Sunday, 18 April 2010

Sidmouth slip poetry sighting

Sidmouth landslip: click to enlarge
This afternoon we went to Sidmouth to see the recent cliff slippage at Pennington Point, at the east end of Sidmouth seafront where Alma Bridge crosses the mouth of the River Sid (see the Sidmouth Herald: Sidmouth cliff fall closes link to town). An unknown poet has fixed to the bridge the following:

Earth hath not anything to show more fair:
Dull would he be of soul who could pass by
A sight so touching in its majesty:
This City now doth, like a garment, wear
The beauty of the morning; silent, bare,
Ships, towers, domes, theatres and temples lie
Open unto the fields, and to the sky;
All bright and glittering in the smokeless air.

Never did sun more beautifully steep
In his first splendor, valley, rock, or hill;
Ne'er saw I, never felt, a calm so deep!
The river glideth at his own sweet will:
Dear God! The very houses seem asleep;
And all that mighty heart is lying still!


These glowing cliffs reflect the Western light.
The eastern sky's a wash of pink and peach.
All Nature seems (yet merely seems) to prech
A seaside Paradise of calm delight.

A garden fallen is a fearful sight!
This path that's closed, this blockage on the beach.
This bridge to nowhere, anti-tourist fea-
ture's Nature's work as well? Well, no, not quite.

The rock revetments, and those groynes that keep
The Esplanade of Sidmouth free from ill
Effects of littoral drift, displaced the heap
Of eastern shingle. Now, these cliffs could kill!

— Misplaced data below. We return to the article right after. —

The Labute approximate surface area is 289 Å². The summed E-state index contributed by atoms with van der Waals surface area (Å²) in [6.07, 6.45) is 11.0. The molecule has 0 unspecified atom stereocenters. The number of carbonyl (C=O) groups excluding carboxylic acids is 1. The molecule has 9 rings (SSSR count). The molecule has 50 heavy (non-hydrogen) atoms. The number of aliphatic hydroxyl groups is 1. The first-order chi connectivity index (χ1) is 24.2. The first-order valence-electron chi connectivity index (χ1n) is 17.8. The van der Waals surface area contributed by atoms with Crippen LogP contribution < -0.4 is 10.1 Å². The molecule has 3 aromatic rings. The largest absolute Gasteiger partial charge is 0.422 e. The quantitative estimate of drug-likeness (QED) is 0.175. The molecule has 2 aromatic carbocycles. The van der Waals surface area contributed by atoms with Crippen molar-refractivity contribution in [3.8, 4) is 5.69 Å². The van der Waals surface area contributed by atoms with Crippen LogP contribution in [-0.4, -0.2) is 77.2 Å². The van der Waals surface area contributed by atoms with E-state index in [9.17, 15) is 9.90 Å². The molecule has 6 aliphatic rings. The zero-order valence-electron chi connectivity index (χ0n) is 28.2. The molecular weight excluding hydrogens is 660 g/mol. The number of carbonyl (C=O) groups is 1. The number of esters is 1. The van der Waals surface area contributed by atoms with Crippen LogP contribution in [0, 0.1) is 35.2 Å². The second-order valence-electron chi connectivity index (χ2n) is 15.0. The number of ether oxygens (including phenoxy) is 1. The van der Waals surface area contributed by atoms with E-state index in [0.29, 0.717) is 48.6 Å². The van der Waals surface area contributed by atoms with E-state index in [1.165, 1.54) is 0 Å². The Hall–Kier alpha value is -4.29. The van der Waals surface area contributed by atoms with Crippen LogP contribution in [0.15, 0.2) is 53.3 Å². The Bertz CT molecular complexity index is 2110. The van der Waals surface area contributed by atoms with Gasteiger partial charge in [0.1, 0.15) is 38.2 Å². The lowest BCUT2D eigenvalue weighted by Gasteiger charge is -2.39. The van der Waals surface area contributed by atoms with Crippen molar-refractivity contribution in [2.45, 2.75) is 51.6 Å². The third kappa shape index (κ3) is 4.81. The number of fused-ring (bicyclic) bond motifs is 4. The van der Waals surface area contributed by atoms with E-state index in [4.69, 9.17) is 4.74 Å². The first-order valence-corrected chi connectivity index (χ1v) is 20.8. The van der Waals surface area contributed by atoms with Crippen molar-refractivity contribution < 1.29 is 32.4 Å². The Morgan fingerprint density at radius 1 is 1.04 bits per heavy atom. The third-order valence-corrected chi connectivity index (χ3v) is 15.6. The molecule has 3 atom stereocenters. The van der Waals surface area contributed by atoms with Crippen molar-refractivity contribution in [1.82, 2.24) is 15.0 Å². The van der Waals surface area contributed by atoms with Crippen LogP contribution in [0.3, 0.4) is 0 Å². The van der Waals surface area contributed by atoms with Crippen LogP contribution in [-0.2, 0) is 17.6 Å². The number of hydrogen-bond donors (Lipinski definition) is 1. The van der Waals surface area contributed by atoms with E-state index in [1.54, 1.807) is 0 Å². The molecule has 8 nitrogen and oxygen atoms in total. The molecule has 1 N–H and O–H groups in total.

Dear God! Our mighty leaders seem asleep;
Statistics on erosion? Lying! Still!
This is about the fairly contentious issue of cliff erosion and cliff protection in Sidmouth (see, for instance, Sidmouth Herald: "Time for action to slow Sidmouth cliff erosion"). I wouldn't know all the details, but the bottom line is that any protection measures would only slow cliff erosion. The soft and permeable Keuper Marl cliffs are observably riddled with springs and spectacularly eroded by water from inland. Chips Barber's Sidmouth Past and Present - page 11 - mentions that the cliffs to the east of Sidmouth have receded some 30 metres since 1928. The area has remarkable terrain; for instance, the erosion gullies in the cliffs below High Peak, west of Sidmouth (see below).

East Devon District Council's Pennington Point Cliff Erosion Review (PDF here) has some interesting background, particularly the existence of the Sidmouth Tunnel, a railway tunnel behind the cliff face dug to carry stone for a failed 1830s venture to build a harbour at Sidmouth. The tunnel is already breached by cliff falls: see The railway that never was and Peter Glanvill Photography. The Sidmouth Harbour Company of 1836 explores the background.

See the Devon History Society blog - Sidmouth: a harbour never built - for a more historical take on the subject.

- Ray

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